Here are some highlights:
- Looting started early. The Romans practiced it extensively. Even then, some thought it wrong. Cicero prosecuted Verres, in part for looting Sicilian religious sanctuaries.
- In the 18th and 19th centuries the colonial powers competed for spoils. Paris was to be the "New Rome;" London, the "New Athens."
- When Napoleon lost, the French were forced to return much (but not all) of their loot, mainly from Italy.
- Serious archaeology began in the 19th c. Petrie did wonderful stratigraphic views of sites in the Middle East [He was also a prolific collector-- which PG did not mention.]
- With the advent of serious archaeology, "connoisseurship" became less important as a means of understanding artifacts. Nevertheless, it still retains some importance, even today. [In this regard, PG departs from some of her more extreme colleagues in the archaeological community who hold an artifact loses all meaning if its archaeological context has been lost.]
Demand and Supply and its Consequences
- In the aftermath of WW II, new found wealth prompted collectors to compete for artifacts. This increase in demand led to looting of archaeological sites.
- PG denies that "subsistence digging" is a big issue. She maintains most looting is the result of an organized criminal enterprise.
- As evidence, PG showed slides of bulldozed tells in Turkey and looters' pits in Iraq.
Loss of Knowledge From Looting
- PG admits that we know a lot about the Euphronios krater from the object itself, but maintains we would know much more if we knew its context. We would know the station of the person it was buried with. We would learn something about its relationship to other grave goods, etc.
- Cycladic figures are far more mysterious than they should be because most of their find spots have been looted. There is also a problem with possible forgeries in the series.
- The "Getty Kouros" and the "James Ossuary" are likely forgeries. If their context had been preserved, they could have been authenticated.
- Collectors often say if artifacts were made unsalable they would be destroyed. But, looters often destroy less valuable artifacts in their search for artifacts with value.
- Byzantine mosaics removed from a Church in Cyprus were flattened out to make them more salable, but they no longer look as they did.
- The U.S. enters into bilateral agreements with other countries that impose import restrictions on cultural artifacts. [Interestingly, PG acknowledges that these are the most controversial types of restrictions. I agree. They preclude import of artifacts openly traded in foreign markets merely because there is no paper trail back to the date the restrictions were imposed.]
- The U.S. and the U.K. also recognise foreign laws declaring artifacts found in the ground to be state property.
- U.S. Customs also repatriates artifacts that have been smuggled or which have been imported with improper valuations or countries of origin.
- PG believes that collectors should not get tax deductions for donating unprovenanced artifacts.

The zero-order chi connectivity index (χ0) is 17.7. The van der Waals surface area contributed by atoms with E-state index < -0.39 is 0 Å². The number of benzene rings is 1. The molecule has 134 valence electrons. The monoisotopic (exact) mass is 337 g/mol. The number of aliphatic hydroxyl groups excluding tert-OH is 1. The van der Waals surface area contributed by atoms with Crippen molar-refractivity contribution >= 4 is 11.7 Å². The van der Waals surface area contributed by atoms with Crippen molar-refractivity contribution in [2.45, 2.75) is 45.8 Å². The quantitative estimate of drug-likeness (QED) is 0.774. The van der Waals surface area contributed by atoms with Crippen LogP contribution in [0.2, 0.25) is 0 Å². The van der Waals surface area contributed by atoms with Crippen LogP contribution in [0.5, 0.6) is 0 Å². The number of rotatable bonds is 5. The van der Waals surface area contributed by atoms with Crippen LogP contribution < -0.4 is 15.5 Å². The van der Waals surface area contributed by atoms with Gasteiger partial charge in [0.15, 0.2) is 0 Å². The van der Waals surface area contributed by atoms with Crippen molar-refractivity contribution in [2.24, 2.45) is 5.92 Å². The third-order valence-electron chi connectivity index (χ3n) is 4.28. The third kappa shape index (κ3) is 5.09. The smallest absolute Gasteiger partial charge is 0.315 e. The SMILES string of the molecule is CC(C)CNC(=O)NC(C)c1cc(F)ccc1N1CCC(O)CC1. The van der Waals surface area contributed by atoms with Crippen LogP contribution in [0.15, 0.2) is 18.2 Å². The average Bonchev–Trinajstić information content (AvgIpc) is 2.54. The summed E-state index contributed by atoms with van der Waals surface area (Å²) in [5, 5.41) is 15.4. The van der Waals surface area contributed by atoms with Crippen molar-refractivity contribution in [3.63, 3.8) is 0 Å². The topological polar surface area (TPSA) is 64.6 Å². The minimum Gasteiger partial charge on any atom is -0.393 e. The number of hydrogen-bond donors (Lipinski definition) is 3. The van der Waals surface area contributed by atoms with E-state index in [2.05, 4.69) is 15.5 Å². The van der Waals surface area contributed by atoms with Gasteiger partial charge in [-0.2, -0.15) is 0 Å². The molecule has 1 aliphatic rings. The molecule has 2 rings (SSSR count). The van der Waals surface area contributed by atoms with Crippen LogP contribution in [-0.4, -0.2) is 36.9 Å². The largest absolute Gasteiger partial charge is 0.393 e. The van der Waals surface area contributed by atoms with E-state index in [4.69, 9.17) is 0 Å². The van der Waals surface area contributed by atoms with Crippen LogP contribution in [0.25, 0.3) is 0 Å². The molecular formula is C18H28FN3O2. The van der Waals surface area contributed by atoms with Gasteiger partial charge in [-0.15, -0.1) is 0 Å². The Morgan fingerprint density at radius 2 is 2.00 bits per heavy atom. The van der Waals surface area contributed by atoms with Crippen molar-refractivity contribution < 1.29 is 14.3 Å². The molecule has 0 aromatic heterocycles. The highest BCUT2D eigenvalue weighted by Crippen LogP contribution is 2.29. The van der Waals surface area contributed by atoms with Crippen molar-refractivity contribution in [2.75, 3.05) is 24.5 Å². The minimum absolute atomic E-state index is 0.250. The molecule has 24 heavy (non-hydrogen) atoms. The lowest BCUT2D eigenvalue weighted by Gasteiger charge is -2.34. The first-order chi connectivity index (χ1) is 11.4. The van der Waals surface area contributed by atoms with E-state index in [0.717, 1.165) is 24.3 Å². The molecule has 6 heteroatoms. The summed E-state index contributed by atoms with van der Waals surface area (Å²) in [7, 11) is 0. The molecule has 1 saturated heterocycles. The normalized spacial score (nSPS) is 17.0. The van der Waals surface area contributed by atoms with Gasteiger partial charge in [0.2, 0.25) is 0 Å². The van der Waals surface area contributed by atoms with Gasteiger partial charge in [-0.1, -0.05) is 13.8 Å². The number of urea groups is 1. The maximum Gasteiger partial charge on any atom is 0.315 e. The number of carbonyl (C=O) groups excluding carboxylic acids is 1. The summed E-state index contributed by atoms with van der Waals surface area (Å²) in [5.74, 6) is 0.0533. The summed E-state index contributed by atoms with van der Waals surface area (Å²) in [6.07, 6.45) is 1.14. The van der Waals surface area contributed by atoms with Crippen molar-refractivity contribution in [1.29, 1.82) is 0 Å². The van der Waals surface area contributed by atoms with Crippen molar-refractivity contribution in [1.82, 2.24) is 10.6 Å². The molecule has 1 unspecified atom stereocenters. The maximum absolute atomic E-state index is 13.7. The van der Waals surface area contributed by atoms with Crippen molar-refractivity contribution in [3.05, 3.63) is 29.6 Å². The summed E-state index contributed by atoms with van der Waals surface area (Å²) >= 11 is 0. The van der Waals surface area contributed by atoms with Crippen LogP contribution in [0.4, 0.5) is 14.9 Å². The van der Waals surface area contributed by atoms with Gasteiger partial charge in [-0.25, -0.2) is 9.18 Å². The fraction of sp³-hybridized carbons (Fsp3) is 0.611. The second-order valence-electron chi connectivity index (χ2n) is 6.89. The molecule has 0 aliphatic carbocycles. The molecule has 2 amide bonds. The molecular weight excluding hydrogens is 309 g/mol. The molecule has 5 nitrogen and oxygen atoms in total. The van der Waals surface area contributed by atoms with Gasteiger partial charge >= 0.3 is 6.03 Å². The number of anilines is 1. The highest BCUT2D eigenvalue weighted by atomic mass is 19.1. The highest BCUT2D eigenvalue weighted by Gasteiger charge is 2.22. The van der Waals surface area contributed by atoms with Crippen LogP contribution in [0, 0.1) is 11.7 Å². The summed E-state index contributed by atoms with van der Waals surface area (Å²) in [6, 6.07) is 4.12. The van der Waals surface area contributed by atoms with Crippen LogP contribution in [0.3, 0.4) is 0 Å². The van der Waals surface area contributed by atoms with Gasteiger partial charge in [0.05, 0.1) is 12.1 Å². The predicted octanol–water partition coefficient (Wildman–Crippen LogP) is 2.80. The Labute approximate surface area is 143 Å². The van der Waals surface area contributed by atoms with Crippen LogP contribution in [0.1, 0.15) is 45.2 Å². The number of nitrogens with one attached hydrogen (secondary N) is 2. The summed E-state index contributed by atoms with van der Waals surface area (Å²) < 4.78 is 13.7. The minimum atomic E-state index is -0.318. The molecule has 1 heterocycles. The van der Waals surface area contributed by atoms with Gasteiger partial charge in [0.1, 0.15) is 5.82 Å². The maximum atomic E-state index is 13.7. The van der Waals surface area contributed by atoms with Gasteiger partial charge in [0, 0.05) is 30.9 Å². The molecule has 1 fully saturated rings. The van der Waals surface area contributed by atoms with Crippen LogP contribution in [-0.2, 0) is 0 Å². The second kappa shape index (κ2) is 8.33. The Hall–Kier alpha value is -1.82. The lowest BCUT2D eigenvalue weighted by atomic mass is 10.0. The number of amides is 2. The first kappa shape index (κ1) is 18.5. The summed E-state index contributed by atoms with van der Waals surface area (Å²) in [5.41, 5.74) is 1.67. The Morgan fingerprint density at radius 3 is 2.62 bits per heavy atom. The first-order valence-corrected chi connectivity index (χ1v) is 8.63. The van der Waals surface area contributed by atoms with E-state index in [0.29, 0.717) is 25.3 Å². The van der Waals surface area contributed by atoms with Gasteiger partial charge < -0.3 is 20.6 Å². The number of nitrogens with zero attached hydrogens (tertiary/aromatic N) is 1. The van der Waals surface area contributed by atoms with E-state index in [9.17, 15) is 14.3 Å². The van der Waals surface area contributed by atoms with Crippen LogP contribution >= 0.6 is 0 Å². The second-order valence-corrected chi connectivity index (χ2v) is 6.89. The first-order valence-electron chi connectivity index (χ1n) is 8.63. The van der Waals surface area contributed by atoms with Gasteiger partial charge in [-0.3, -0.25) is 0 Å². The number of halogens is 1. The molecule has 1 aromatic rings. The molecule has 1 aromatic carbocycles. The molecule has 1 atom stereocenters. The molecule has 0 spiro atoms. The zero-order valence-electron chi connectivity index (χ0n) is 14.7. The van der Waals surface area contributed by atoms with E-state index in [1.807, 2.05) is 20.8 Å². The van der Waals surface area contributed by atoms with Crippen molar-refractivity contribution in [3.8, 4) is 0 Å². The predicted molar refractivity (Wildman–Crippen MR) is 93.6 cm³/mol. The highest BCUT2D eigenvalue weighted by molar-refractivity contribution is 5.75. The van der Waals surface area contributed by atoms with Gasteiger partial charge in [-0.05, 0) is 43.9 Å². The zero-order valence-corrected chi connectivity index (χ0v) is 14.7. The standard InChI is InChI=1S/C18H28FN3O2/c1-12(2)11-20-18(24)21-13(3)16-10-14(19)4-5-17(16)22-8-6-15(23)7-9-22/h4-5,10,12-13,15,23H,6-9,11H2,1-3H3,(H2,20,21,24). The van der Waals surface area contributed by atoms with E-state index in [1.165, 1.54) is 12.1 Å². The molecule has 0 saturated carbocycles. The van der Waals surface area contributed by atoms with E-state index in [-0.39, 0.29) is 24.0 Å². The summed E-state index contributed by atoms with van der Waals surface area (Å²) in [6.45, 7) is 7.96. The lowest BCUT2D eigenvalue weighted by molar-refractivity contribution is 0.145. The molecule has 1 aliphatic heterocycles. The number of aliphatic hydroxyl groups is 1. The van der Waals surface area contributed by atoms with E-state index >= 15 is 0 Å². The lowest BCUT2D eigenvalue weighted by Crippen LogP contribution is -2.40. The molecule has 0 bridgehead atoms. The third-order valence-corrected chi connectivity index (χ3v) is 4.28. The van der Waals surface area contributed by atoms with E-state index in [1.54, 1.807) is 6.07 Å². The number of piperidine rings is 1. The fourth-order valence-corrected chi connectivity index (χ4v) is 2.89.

- She also believes Museum Trustees should be potentially investigated by state authorities if they waste museum assets purchasing unprovenanced artifacts which later must be repatriated.
Long Term Loans
- PG notes the current MOU with Italy provides for long term loans, but believes there should be more such loans. [At the interim hearing on the Italian MOU, several speakers from the AAMD suggested only museums that repatriated artifacts received such loans.]
New Acquisition Guidelines
- PG applauded the AAM's and AAMD's new acquisition guidelines generally requiring a 1970 provenance before artifacts are newly accessioned.
- She notes, however, that AAMD guidelines allow for accession of artifacts that lack provenance information, as long they are posted on-line in an artifacts registry. She worries this exception over time may swallow the 1970 rule.
Questions and Answers
PG took some questions:
- I asked PG if provenance requirements should be "one size fits all," i.e., should a holder be required to show the same level of provenance information for the Euphronios krater as for a coin. PG indicated, yes. Interestingly, she also indicated that she was not wedded to the 1970 rule as it is a mere "construct." [I agree.] She emphasized, however, that there should be a date certain. She did not like the AAMD's former "rolling" 10 year rule.
- Well known cultural property lawyer Jim Fitzpatrick asked PG about what the theft of part of the repatriated Lydian hoard said about repatriating artifacts to countries without the money or will to protect them. PG countered that museum theft is a problem everywhere and this should not count against repatriation.
- CAARI VP Ellen Herscher asked why there were not more bilateral agreements. PG maintained it is time consuming and costly for source countries to make a request to the State Department. She also indicated once an MOU was entered, it should go on in perpetuity. [I have heard from reliable sources US archaeologists do most of the "leg work" in preparing such requests. The 5 year renewal requirement was meant to ensure that import restrictions-- which disadvantage American collectors, dealers and institutions-- DO NOT go on forever, but only for a limited period to allow the requesting country time to get its looting problem under control.]
Question I Wish Was Asked
- In PG's view, what to do with all those orphan artifacts?